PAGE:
Poetics of Dislocation: Comparative Cosmopolitanism in Charlotte Brontë, Flora Tristan, and Toru Dutt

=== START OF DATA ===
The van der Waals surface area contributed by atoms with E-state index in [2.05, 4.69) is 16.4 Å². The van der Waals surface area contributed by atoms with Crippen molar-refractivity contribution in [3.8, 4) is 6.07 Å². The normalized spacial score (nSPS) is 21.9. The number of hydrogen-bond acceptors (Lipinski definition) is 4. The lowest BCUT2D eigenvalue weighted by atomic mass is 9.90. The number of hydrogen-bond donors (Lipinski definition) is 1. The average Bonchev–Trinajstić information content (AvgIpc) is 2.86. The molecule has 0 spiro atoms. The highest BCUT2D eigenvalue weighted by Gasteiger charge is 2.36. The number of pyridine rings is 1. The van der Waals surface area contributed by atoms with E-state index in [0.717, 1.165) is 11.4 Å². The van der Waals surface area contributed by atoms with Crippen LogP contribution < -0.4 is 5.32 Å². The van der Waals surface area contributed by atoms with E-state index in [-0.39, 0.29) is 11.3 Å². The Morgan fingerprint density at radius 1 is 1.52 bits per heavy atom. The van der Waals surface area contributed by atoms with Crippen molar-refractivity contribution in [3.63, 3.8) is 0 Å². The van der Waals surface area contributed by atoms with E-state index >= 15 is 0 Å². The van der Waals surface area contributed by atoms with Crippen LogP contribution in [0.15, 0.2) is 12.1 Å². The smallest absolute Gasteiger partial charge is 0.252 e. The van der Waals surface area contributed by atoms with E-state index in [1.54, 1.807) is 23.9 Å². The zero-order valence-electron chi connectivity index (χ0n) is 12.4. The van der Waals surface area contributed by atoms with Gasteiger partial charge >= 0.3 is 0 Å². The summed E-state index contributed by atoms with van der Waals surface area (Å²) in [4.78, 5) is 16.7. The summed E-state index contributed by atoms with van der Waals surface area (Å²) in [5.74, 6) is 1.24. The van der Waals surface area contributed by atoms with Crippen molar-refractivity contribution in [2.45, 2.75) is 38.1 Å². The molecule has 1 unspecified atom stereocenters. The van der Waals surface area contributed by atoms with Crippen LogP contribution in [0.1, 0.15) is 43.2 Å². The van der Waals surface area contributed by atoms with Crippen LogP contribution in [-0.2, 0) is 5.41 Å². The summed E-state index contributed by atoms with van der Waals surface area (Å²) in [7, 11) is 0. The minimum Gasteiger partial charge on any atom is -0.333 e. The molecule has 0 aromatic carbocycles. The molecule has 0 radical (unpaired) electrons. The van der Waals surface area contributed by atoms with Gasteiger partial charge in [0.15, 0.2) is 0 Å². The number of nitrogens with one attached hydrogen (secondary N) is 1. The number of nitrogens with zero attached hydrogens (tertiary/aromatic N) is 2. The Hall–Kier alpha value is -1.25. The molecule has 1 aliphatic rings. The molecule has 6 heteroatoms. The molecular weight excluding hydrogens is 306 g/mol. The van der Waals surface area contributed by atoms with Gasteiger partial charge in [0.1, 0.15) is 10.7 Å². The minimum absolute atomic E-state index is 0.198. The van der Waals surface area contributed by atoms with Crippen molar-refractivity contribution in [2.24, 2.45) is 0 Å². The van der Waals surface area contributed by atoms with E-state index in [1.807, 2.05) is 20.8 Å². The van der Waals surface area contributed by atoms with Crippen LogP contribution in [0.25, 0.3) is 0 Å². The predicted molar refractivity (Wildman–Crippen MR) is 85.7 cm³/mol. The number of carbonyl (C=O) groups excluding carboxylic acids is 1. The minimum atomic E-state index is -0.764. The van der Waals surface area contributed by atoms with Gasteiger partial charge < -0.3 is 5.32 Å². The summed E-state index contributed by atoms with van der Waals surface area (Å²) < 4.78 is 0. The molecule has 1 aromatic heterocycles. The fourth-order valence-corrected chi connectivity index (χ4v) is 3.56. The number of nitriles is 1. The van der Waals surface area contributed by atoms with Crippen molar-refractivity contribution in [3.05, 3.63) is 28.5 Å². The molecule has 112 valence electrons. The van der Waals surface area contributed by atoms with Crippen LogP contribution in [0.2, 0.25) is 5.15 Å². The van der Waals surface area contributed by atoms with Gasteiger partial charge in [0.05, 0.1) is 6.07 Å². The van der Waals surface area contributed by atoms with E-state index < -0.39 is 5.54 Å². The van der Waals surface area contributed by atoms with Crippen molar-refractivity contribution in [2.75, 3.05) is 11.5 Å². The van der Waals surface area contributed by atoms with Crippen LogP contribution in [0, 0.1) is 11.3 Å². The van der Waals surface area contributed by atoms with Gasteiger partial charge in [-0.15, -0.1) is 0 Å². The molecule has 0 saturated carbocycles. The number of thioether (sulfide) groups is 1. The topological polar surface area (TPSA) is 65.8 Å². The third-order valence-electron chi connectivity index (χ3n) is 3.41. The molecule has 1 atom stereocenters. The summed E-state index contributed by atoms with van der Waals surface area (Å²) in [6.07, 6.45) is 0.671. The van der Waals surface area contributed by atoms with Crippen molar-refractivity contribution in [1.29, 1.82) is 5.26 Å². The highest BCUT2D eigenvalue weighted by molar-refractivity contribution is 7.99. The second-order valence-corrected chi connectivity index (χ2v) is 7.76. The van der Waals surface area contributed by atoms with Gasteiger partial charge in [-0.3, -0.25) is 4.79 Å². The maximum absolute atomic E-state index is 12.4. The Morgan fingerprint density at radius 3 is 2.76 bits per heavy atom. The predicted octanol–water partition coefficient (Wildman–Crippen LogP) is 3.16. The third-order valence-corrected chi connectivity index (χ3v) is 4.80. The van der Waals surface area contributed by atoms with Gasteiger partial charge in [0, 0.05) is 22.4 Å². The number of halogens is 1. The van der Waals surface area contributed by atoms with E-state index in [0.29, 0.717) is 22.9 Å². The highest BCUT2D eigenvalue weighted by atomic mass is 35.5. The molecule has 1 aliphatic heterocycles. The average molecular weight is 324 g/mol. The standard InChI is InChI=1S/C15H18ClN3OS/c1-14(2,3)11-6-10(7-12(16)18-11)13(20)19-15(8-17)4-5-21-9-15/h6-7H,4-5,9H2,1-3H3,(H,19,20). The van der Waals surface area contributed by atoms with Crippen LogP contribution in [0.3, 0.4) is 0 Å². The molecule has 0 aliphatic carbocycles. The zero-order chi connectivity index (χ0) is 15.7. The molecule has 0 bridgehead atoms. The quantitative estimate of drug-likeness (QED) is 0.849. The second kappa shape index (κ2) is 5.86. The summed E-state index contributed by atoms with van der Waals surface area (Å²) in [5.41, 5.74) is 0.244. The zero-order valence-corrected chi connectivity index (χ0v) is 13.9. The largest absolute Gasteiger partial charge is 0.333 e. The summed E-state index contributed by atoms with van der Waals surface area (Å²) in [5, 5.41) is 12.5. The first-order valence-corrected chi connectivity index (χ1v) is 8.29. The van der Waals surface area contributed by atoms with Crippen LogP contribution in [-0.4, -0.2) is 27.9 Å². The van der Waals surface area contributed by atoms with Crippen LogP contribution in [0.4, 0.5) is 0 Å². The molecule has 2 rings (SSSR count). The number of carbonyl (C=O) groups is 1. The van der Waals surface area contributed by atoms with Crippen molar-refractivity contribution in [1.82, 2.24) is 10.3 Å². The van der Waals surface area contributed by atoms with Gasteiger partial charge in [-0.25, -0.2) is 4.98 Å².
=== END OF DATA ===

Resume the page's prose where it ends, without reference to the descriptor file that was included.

This thesis explores three women writers from nineteenth-century, who used the genre of autofiction to transcribe their familial trauma and dislocation to reconstitute themselves with the help of their empathic readers. Charlotte Brontë's novels, Jane Eyre and Villette, Flora Tristan's memoir from her travels to Peru, Pérégrinations d'une paria, and Toru Dutt's novella, Le journal de Mlle d'Arvers are the focus of this study. Brontë's heroines, Jane Eyre and Lucy Snowe, Tristan's champion of the oppressed, "the pariah," and Dutt's heroine, Marguerite, are auto-portraits of the women writers themselves. The protagonists articulate their trauma through an aesthetic of wounding, which effectively transfers the burden of testimony onto the readers. Their narrative strategies rely on narration and transference for what Freud calls an, "abreaction," or working through. This transference conscripts and coopts the reader into becoming a collaborator of their autofiction. Reading these three writers together offers the reader a unique opportunity to read particular moments in nineteenth-century Europe as experienced by both the metropolitan and the colonized. They were deracinated from their own communities, which made them cosmopolitan by default. Their travels to distant places mark them as exiles, but at the same time the new geographic spaces reorder their interior worlds and helped them comprehend the disenfranchised other. It is evident when reading their letters that their traumas led them to become agents of change, particularly regarding the status of women in society. I study how their individual trauma led them o engage with the collective trauma of gender, which they effectively transfer to the empathic readers through their texts. I suggest that through their masked, textual selves, they transformed their intensely traumatic, idiosyncratic experiences into public battles about women's status in patriarchal societies.